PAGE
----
Pyramids In The Pacific  

The Unwritten History Of Australia

Chapter 10

The Lost City of Hypanos

He Putteth his hand upon the rock;

He overturneth the mountains by the roots.

Job 28: 9

Chapter 10 Images

Temple of Tanith

Found by Rex Gilroy

Made rich from her conquests abroad, Egypt grew great from the vast amounts of gold, silver, copper and other precious metals, gathered from her mining colonies scattered throughout the ancient world. Her supremacy in gold could not have been maintained had she relied upon her gold mines of Upper Nubia, which were played out by the end of the 2nd dynasty {around 2780 BC}.

Although much gold was obtained via the African 'Punt' of Somalia, and her Mediterranean contacts, there is evidence the Egyptians turned to Asia for increasing supplies of this most precious of metals. As we have seen, the Phoenicians were largely employed in the navigation of Phoenician treasure seeking fleets voyaging in the Indian Ocean. Yet the Phoenicians also undertook their own secret expeditions, so that today, due to their secrecy as to where thier own mining sites were located, the full extent of thier maritime activities remains a mystery. Bronze Age Greek mythology speaks of the Titans, depicting them as rather absurd demi-gods.

Yet the Titans were in reality dynasties of the sea-kings who were continually at war with one another for the control of both the Mediterranean and Atlantic trade, if not all the seas and oceans of the world. Long centuries before the Spanish conquests, they competed for the vast treasures of the America's; and, as this book argues, for the even greater wealth of Australasia and the West Pacific. Isolated far from thier homelands, though still linked by the "great river of ocean" to their monarchs, individual local rulers would nevertheless arise in the major colonies to the position of local God-King status, supported by their own troops, with large work forces at their command, through which they were able to gather considerable personal wealth.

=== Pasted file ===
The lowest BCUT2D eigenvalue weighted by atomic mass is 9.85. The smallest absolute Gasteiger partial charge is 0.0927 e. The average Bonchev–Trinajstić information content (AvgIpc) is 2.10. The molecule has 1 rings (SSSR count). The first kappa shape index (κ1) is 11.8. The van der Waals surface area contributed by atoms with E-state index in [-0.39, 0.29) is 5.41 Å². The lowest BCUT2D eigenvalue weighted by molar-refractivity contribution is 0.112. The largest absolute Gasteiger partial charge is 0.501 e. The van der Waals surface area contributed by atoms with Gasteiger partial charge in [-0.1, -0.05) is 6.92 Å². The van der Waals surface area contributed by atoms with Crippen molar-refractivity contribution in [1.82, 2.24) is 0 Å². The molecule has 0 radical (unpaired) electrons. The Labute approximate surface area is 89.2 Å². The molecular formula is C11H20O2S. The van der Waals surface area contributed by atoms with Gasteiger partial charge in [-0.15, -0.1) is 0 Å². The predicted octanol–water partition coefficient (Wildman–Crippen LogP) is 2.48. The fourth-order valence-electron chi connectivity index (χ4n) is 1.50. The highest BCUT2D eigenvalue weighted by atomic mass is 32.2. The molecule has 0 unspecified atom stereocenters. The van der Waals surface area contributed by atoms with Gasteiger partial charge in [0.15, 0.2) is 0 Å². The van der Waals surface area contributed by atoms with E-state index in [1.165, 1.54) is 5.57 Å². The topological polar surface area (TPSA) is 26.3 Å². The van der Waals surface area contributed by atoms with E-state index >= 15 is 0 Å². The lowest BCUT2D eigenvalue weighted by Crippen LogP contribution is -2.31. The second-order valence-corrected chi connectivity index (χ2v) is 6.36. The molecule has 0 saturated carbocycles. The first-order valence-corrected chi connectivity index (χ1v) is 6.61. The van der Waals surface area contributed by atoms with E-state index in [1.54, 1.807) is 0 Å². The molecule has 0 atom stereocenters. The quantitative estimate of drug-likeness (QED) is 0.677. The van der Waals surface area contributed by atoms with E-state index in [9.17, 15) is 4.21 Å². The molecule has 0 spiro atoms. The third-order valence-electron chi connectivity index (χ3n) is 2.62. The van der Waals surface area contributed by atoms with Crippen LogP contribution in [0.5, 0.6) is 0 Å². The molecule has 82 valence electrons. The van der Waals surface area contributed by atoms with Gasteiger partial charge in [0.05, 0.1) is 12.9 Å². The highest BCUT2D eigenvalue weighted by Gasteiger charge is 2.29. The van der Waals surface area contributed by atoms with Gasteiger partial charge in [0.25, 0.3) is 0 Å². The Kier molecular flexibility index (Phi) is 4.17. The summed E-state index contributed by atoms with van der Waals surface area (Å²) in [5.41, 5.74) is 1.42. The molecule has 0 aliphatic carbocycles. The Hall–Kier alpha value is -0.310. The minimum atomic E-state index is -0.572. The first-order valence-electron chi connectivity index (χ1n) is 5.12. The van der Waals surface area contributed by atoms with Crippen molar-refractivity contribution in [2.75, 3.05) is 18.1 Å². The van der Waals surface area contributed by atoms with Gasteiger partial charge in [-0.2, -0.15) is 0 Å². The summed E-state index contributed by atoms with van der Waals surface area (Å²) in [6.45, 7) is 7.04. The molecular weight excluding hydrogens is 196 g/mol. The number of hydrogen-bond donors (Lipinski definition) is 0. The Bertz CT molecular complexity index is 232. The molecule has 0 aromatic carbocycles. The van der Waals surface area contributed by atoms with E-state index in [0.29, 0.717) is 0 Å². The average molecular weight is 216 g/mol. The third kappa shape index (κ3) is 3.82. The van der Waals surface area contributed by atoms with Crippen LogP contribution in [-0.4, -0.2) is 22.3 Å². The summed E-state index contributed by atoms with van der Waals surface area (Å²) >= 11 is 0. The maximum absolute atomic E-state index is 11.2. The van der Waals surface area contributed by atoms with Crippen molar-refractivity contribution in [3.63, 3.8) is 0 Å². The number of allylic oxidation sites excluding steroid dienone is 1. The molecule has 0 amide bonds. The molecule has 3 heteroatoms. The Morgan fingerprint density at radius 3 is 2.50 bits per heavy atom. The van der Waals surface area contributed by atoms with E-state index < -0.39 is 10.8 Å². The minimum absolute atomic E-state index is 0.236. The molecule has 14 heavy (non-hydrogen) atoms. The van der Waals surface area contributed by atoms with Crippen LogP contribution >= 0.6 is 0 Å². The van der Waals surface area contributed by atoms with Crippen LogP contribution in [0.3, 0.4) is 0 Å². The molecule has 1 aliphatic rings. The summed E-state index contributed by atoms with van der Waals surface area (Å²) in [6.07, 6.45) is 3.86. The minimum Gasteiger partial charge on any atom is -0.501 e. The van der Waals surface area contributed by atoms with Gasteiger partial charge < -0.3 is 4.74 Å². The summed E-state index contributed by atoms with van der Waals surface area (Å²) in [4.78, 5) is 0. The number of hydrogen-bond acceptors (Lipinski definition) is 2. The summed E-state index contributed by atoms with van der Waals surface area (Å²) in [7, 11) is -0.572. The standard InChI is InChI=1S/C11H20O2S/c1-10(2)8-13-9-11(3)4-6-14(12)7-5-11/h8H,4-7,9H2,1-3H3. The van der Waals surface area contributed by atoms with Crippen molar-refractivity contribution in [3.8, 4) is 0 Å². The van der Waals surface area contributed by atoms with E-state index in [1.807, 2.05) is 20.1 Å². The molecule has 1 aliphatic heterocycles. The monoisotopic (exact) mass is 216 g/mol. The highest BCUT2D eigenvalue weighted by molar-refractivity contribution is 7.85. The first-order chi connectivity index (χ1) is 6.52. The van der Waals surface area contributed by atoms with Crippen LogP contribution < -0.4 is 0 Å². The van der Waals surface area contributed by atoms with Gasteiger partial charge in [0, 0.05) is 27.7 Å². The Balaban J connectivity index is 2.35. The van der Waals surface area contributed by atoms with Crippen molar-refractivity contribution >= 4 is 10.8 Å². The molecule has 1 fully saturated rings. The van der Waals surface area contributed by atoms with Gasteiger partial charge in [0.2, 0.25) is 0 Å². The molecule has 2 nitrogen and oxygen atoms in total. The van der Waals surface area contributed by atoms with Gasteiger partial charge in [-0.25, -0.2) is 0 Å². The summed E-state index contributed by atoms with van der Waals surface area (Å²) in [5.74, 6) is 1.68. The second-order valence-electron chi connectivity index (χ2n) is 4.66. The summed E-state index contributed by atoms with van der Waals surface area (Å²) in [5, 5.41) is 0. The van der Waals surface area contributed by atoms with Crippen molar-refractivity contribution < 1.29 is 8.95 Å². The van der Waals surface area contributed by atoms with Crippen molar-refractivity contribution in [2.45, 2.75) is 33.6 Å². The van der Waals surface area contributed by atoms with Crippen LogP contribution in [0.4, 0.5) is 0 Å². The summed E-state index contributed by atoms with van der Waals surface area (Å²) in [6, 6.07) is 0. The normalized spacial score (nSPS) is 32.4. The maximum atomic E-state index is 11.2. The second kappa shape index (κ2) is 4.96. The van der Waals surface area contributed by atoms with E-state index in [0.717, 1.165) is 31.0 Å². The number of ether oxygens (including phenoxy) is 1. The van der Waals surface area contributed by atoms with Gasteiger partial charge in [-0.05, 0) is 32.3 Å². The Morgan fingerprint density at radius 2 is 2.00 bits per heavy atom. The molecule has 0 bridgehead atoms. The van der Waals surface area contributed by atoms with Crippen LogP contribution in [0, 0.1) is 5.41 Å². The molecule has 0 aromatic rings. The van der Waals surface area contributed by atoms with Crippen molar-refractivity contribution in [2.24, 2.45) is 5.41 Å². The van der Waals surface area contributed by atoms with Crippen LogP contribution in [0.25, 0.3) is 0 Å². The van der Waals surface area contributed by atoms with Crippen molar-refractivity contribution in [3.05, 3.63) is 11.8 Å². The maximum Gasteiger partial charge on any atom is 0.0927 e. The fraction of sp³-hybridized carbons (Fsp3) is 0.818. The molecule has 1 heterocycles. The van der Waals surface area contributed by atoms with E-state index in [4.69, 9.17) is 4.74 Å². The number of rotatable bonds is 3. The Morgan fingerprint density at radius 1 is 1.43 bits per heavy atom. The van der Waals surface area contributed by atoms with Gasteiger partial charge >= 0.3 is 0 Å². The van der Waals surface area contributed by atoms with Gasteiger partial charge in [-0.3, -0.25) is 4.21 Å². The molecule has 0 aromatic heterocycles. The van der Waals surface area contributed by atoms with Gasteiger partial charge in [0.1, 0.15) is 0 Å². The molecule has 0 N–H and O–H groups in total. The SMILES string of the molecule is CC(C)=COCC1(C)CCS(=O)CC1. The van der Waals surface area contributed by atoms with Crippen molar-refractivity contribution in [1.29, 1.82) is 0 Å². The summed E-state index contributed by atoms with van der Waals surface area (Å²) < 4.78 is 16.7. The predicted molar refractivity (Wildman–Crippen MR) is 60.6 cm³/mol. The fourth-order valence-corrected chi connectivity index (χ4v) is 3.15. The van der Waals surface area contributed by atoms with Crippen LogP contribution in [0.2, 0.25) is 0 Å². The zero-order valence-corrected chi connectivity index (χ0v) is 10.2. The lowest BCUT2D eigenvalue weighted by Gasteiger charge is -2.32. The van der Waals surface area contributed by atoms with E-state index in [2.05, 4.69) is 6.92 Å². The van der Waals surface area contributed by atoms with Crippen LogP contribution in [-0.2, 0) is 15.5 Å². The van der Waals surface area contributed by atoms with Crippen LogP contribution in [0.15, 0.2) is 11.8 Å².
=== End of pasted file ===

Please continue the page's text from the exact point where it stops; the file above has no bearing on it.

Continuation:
The Titans, or God-Kings of the near and Middle east/ Mediterranean region throughout the Bronze and approaching Iron Age, were men {and sometimes women!} who enjoyed great wealth and power, and were individuals of considerable intellect, trained from childhood for their future as Kings and Pharaohs and possessing the best education of their times. They would have been familiar with traditions of rich rich lands located far beyond the Mediterranean and were adventurous enough to dispatch fleets of ships in the Atlantic and Indian Oceans laden with explorers, their families and supplies, hopeful that their investment would bring great wealth.

Such expeditions would not have been possible without a mastering of ancient technology, such as the building of large vessels, better seamanship, geography, mathematics and astronomy, which beginning in the Copper Age reached a high state of development as the Bronze Age wore on. Parallel with these developments was an advanced agriculture science. The wealth accumulated by these powerful rulers from these expeditions created a leisure class, which also included the merchants whose privately-funded expeditions bought them immense wealth, while the situation of the ordinary people remained much the same as it is today.

To the Titans, the sun was the symbol of the Supreme being, because it provided the daylight required for their trade endeavours, on land and sea. Some historians suggest that the single eye of Cyclops was symbolic of the Sun-disk, which was traditionally branded on the forehead of the Greek bronze smith{ in order to ensure bronze and other important metal trade secrets did not leave the country}. Greek legend states that the Cyclops forged lightning for Zeus. The Greek word for lightning is 'brontes'. Thus when Zeus hurled his lightning he actually hurled his bronze. On Mount Olympus, Hephaestus {or Vulcan}, the blacksmith of the Gods, laboured at his forge in a bronze-lined workshop.

Similarly, these Greek myths had their variations in other Bronze Age lands; and the later Germanic counterpart, the god-like hero Siegfried, forged the shattered fragments of his father's sword into an invincible weapon, the blade being strong enough to cut through his anvil; but by Siegfried's age swords were made from iron.

Pyramids in the Pacific Images Ch 10
Altar Libation